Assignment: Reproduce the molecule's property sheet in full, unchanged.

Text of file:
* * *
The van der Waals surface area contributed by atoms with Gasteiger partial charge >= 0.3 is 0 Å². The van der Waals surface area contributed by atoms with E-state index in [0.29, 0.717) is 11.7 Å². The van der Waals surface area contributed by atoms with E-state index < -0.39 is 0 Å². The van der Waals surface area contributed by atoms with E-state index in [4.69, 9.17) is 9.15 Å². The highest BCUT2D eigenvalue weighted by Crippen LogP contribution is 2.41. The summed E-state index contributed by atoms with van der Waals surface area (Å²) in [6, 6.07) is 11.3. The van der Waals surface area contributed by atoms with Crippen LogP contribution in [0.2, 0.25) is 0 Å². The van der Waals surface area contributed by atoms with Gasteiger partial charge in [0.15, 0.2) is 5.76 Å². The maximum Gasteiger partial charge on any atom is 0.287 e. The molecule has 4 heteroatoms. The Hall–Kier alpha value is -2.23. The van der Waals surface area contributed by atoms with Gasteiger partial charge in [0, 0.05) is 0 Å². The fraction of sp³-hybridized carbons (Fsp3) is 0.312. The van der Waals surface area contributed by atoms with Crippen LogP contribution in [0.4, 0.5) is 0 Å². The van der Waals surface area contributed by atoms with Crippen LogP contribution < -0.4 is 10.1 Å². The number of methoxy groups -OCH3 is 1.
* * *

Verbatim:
The van der Waals surface area contributed by atoms with Gasteiger partial charge >= 0.3 is 0 Å². The van der Waals surface area contributed by atoms with E-state index in [0.29, 0.717) is 11.7 Å². The van der Waals surface area contributed by atoms with E-state index < -0.39 is 0 Å². The van der Waals surface area contributed by atoms with E-state index in [4.69, 9.17) is 9.15 Å². The highest BCUT2D eigenvalue weighted by Crippen LogP contribution is 2.41. The summed E-state index contributed by atoms with van der Waals surface area (Å²) in [6, 6.07) is 11.3. The van der Waals surface area contributed by atoms with Crippen LogP contribution in [0.2, 0.25) is 0 Å². The van der Waals surface area contributed by atoms with Gasteiger partial charge in [0.15, 0.2) is 5.76 Å². The maximum Gasteiger partial charge on any atom is 0.287 e. The molecule has 4 heteroatoms. The Hall–Kier alpha value is -2.23. The van der Waals surface area contributed by atoms with Gasteiger partial charge in [0, 0.05) is 0 Å². The fraction of sp³-hybridized carbons (Fsp3) is 0.312. The van der Waals surface area contributed by atoms with Crippen LogP contribution in [0.4, 0.5) is 0 Å². The van der Waals surface area contributed by atoms with Crippen LogP contribution < -0.4 is 10.1 Å². The number of methoxy groups -OCH3 is 1.